Physicians have elaborated professional values that might guide this expanded role. The relief of suffering has been discussed extensively in the literature.10 Another professional value is that of humanism. As described by Pellegrino, “Humanism encompasses a spirit of sincere concern for the centrality of human values in every aspect of professional activity. This concern focuses on respect for the freedom, dignity, worth, and belief systems of the individual person, and it implies a sensitive, nonhumiliating, and empathetic way of helping with some problem or need.”9p88 Respect for the individual person may not require ceding to the individual patient authority to ingest deadly medication. The “humane” action, although commonly described as offering life-ending medication, cannot be determined from such an analysis. However, in humanism’s explicit call to respect individual freedom and beliefs, some physicians find justification to expand a role for physicians in the specified context of continued patient suffering, in the absence of a known process for healing, and for an individual who repeatedly requests life-ending medication.

The EOLOA details a process intended to protect vulnerable patients and, simultaneously, to preserve the integrity of individual physician moral decision making. The EOLOA mandates that each physician be allowed to decide whether participation for that physician is ethically acceptable and to be protected from social or professional consequences of that assessment. Both physician and patient are permitted to participate in the legal process or to decline involvement. Although the physician and patient are both granted legal permission to engage in this action, each must also grant permission to the other for the process to move forward. Although permissions are essential to procedure, this approach is morally unsatisfying in that permission cannot make a morally wrong act right. The hope is that in areas of moral uncertainty and lack of clear social guidance, vetted agreements by those involved will provide safeguards against abuse.

When a physician first receives a request from a patient for life-ending medication, the physician should explore the request in sufficient detail to determine whether the request is valid. To confirm the diagnosis and prognosis, additional opinions may be required. The physician should confirm the patient’s understanding of current medical care to ensure that the request does not come as a result of end-of-life treatment that can be improved. Maximizing the palliation of symptoms including pain, incontinence, and nausea may make the patient more comfortable. In addition, improving issues of independence, autonomy, spiritual distress, and dignity may be essential for some patients.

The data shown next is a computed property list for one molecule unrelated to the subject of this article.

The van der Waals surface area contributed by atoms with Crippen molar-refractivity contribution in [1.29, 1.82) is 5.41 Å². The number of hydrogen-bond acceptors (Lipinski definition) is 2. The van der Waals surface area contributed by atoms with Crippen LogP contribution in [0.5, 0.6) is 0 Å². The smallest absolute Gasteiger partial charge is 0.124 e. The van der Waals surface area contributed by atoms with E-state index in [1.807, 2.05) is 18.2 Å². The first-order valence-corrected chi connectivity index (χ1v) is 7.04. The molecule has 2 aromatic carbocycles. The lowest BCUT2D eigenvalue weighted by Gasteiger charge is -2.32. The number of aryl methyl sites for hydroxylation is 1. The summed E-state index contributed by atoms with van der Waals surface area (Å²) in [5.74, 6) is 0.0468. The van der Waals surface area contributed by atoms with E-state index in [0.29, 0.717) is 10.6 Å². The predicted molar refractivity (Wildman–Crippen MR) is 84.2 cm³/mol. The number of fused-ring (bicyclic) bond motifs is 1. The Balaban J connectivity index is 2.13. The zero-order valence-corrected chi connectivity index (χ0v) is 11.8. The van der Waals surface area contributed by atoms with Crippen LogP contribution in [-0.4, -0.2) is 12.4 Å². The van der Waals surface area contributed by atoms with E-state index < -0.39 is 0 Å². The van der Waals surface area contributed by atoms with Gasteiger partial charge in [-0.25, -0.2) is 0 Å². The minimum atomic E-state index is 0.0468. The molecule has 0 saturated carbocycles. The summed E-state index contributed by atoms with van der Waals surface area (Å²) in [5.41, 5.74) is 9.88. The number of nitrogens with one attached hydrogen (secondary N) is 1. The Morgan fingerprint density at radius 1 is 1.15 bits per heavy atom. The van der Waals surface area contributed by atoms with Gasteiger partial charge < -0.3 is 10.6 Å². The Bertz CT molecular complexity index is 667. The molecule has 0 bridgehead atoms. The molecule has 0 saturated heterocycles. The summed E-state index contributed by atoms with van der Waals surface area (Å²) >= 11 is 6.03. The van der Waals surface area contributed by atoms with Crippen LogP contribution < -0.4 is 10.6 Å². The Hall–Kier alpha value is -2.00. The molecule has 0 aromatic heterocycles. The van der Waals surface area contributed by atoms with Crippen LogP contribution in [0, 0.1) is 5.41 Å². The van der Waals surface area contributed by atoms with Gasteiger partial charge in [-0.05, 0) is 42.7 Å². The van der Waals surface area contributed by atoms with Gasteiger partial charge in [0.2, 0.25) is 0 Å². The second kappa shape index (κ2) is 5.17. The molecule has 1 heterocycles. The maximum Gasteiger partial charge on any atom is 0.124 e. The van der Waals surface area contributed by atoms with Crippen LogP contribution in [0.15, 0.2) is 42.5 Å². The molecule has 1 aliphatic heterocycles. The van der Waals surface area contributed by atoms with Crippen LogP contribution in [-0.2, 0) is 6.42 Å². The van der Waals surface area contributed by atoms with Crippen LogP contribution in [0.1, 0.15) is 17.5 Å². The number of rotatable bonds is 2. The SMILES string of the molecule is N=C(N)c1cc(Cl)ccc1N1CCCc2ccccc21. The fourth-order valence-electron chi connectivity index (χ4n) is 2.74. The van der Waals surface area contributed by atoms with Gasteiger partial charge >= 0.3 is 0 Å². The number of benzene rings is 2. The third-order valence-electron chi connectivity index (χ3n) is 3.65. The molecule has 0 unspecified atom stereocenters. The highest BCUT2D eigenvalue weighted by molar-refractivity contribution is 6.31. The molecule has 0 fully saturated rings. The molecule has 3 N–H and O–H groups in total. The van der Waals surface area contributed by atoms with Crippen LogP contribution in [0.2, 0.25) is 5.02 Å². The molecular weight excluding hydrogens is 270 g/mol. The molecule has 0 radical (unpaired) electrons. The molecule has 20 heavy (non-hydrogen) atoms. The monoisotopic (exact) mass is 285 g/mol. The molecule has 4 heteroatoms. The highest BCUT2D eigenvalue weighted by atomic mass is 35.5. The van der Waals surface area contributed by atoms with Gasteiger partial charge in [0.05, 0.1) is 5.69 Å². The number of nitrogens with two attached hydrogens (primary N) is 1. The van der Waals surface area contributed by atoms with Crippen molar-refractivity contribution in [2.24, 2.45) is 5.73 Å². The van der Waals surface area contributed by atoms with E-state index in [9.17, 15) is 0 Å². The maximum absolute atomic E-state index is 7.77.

The physician must confirm that the patient has decision-making capacity, free from the coercive influence of others, and can self-administer and ingest the medication. The patient must be emotionally and psychologically prepared. Over time, the physician reassesses a judgment by the patient that current and foreseeable life lacks meaning. Once the physician has confirmed the validity of the request, the physician delivers the prescription to the pharmacy. The patient then receives the drugs from the pharmacy and assumes the moral authority to choose whether to take the medication.

Today, previously open avenues to obtain optimal deadly drugs without a physician’s prescription are largely closed to patients. Only physicians licensed within the state of California may place optimal lethal prescriptions within legal reach of the California patient. Advising terminally ill patients requesting lethal medication to find nonprescription means to their death remains irresponsible practically and socially.